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Spoofing, Surveillance and Supervision

Jay Biondo, Product Manager - Surveillance at Trading Technologies, co-authored an article along with James Lundy and Nicholas Wendland, both of Drinker Biddle & Reath LLP, reviewing the CFTC's regulations and expanding efforts, 21st century surveillance and supervision, as well as strategic recommendations.

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March 15, 2007

NYSE Gets into TRF Game

By Nina Mehta

The New York Stock Exchange is about to get the accessory every exchange wants: its own trade reporting facility.

The NASD submitted a proposal to the Securities and Exchange Commission to create a trade reporting facility in conjunction with NYSE Market Inc., the entity responsible for NYSE's non-regulatory exchange functions, including trading, listings and market data.

The NASD requested that SEC approval be effective on the day the new TRF begins operations, which is expected to be sometime this month.

The NASD/NYSE TRF will give NASD members another mechanism to report "locked-in" transactions in exchange-listed securities that are not executed on an exchange. NASD members can match or execute orders internally or through proprietary systems and report those trades to the NASD/NYSE TRF.

The NASD's filing noted that the "proposed rule change is substantially similar to the rules relating to the Approved NASD Trade Reporting Facilities." The SEC has already approved separate TRFs established by the NASD and Nasdaq, the National Stock Exchange and the Boston Stock Exchange.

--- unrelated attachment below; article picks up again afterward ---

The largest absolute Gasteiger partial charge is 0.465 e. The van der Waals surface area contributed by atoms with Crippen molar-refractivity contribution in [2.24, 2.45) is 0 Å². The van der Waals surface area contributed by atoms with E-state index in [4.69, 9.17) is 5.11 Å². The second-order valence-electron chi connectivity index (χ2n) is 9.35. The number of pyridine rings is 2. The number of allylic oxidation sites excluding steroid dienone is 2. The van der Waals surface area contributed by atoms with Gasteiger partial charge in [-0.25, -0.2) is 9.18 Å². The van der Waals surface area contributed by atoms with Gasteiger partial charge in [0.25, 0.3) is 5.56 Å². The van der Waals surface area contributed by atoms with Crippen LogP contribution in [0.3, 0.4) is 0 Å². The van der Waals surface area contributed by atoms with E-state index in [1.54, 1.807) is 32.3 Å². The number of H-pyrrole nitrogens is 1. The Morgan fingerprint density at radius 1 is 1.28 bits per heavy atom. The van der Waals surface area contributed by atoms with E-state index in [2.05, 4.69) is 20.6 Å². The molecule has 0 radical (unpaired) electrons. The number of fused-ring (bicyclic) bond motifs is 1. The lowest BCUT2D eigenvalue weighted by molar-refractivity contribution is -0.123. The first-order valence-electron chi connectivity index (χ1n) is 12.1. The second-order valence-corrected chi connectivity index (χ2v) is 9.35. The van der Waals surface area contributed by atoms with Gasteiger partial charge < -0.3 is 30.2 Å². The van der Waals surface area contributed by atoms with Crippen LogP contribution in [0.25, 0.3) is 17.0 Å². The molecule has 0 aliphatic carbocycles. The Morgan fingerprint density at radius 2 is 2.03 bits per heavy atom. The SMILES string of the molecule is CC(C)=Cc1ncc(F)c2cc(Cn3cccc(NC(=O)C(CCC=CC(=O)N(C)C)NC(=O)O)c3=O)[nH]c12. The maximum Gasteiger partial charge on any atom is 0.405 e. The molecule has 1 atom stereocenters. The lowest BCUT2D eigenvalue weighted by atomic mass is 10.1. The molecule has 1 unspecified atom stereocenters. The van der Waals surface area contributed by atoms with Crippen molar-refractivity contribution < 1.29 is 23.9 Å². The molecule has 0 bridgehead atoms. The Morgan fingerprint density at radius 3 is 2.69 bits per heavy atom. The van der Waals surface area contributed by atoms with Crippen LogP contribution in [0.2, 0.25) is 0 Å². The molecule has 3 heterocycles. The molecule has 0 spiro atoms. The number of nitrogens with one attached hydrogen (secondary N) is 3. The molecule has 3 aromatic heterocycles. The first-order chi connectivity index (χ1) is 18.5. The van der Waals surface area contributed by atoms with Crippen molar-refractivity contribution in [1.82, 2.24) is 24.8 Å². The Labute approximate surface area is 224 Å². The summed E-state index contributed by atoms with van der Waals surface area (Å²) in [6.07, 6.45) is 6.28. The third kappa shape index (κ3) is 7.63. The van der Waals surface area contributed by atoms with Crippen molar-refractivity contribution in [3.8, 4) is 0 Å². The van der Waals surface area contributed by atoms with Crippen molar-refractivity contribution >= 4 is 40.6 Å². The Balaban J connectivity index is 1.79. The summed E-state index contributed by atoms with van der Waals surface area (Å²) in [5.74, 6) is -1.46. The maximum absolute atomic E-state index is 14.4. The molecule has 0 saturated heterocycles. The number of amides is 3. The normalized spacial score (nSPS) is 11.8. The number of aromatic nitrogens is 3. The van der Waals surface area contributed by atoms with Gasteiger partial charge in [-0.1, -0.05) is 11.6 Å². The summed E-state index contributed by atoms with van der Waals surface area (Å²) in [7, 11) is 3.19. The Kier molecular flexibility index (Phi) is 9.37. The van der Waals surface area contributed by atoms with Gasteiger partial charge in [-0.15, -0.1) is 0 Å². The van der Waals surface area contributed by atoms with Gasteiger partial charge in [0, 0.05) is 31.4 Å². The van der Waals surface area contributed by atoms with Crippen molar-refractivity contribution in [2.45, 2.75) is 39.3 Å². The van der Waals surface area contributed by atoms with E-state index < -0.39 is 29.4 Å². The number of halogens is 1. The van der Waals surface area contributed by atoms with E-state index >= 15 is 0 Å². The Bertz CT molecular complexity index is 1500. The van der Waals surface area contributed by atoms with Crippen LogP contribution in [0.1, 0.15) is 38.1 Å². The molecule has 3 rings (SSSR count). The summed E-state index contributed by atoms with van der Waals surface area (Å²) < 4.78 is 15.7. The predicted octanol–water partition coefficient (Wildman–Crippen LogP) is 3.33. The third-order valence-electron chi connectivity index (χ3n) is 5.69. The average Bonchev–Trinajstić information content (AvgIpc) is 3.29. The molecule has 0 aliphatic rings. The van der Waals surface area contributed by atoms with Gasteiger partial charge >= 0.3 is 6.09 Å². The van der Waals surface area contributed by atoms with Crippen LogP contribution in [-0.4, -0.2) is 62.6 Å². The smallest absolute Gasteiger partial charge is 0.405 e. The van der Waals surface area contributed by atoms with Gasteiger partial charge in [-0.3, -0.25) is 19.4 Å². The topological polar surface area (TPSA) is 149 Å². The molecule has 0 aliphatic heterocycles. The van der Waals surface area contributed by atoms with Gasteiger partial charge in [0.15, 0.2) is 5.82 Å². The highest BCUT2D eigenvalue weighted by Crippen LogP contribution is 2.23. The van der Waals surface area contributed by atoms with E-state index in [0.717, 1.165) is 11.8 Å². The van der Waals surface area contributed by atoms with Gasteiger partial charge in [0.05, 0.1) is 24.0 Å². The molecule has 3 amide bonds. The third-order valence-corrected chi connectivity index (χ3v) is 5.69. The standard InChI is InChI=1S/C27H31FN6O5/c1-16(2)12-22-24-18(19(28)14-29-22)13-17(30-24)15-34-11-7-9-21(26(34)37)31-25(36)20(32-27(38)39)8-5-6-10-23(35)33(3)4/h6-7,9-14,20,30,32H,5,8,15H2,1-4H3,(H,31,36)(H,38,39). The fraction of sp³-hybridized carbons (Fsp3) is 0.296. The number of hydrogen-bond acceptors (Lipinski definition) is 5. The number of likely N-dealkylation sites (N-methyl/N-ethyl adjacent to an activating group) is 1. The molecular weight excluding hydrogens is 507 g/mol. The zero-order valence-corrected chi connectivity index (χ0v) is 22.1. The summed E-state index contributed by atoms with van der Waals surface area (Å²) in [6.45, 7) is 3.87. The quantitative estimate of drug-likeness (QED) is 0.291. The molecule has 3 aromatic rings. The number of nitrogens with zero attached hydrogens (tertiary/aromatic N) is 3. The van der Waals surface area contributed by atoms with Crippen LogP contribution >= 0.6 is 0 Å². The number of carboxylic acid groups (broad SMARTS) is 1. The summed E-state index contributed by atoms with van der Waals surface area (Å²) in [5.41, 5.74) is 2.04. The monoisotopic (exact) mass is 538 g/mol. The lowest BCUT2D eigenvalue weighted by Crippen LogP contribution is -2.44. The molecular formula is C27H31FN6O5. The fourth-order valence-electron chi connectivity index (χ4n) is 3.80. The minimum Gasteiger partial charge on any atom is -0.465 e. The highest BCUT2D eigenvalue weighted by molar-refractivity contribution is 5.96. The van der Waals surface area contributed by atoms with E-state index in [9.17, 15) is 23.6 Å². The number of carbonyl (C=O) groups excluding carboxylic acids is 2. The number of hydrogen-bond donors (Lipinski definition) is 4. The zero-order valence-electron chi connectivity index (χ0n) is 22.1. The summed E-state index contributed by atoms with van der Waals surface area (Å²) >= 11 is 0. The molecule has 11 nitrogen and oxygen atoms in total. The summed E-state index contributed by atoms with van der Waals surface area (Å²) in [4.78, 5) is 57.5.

The NASD/NYSE TRF, established as a limited liability company, will be a facility of NASD and subject to the self-regulatory organization's rules and regulations.

NYSE Market Inc. will pay for the cost of regulation and will provide the systems for NASD members to report trades to the TRF. NYSE Market Inc.'s initial capital contribution to the TRF is $150,000. The NYSE will get whatever profits the TRF generates.

Unlike other approved TRFs, the NASD/NYSE TRF will not submit trades to clearing. TRF participants must handle that themselves. The NASD/NYSE TRF also requires that reporting ECNs use a three-party trade report, as opposed to a two-party trade report that's permitted at some approved TRFs.

NASD members can choose to report over-the-counter trades to any of the SEC-approved TRFs, NASD's Alternative Display Facility or NASD's Intermarket Trading System/Computer Assisted Execution System.